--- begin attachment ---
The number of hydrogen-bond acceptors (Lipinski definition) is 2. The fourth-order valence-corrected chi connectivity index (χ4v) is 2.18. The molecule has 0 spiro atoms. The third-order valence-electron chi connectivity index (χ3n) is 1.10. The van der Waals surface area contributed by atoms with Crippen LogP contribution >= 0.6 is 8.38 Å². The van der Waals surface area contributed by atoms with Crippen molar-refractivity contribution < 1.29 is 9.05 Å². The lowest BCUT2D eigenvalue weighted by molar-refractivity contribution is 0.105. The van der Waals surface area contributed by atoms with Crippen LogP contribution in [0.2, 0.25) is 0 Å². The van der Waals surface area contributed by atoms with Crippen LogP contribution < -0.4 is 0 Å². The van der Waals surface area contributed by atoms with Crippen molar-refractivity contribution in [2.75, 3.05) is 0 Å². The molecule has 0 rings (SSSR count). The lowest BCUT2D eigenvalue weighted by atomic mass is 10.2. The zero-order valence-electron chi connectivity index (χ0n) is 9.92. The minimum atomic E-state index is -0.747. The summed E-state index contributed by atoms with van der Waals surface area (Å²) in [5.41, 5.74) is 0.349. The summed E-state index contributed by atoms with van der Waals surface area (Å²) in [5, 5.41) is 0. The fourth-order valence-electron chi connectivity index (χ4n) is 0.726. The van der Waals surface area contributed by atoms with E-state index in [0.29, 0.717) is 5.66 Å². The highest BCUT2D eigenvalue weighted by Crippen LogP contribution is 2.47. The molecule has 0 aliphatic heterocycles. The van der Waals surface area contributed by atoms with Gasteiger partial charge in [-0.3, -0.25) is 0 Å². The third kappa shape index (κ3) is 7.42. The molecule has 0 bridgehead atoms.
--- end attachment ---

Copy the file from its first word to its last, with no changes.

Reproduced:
The number of hydrogen-bond acceptors (Lipinski definition) is 2. The fourth-order valence-corrected chi connectivity index (χ4v) is 2.18. The molecule has 0 spiro atoms. The third-order valence-electron chi connectivity index (χ3n) is 1.10. The van der Waals surface area contributed by atoms with Crippen LogP contribution >= 0.6 is 8.38 Å². The van der Waals surface area contributed by atoms with Crippen molar-refractivity contribution < 1.29 is 9.05 Å². The lowest BCUT2D eigenvalue weighted by molar-refractivity contribution is 0.105. The van der Waals surface area contributed by atoms with Crippen LogP contribution in [0.2, 0.25) is 0 Å². The van der Waals surface area contributed by atoms with Crippen LogP contribution < -0.4 is 0 Å². The van der Waals surface area contributed by atoms with Crippen molar-refractivity contribution in [2.75, 3.05) is 0 Å². The molecule has 0 rings (SSSR count). The lowest BCUT2D eigenvalue weighted by atomic mass is 10.2. The zero-order valence-electron chi connectivity index (χ0n) is 9.92. The minimum atomic E-state index is -0.747. The summed E-state index contributed by atoms with van der Waals surface area (Å²) in [5.41, 5.74) is 0.349. The summed E-state index contributed by atoms with van der Waals surface area (Å²) in [5, 5.41) is 0. The fourth-order valence-electron chi connectivity index (χ4n) is 0.726. The van der Waals surface area contributed by atoms with E-state index in [0.29, 0.717) is 5.66 Å². The highest BCUT2D eigenvalue weighted by Crippen LogP contribution is 2.47. The molecule has 0 aliphatic heterocycles. The van der Waals surface area contributed by atoms with Gasteiger partial charge in [-0.3, -0.25) is 0 Å². The third kappa shape index (κ3) is 7.42. The molecule has 0 bridgehead atoms.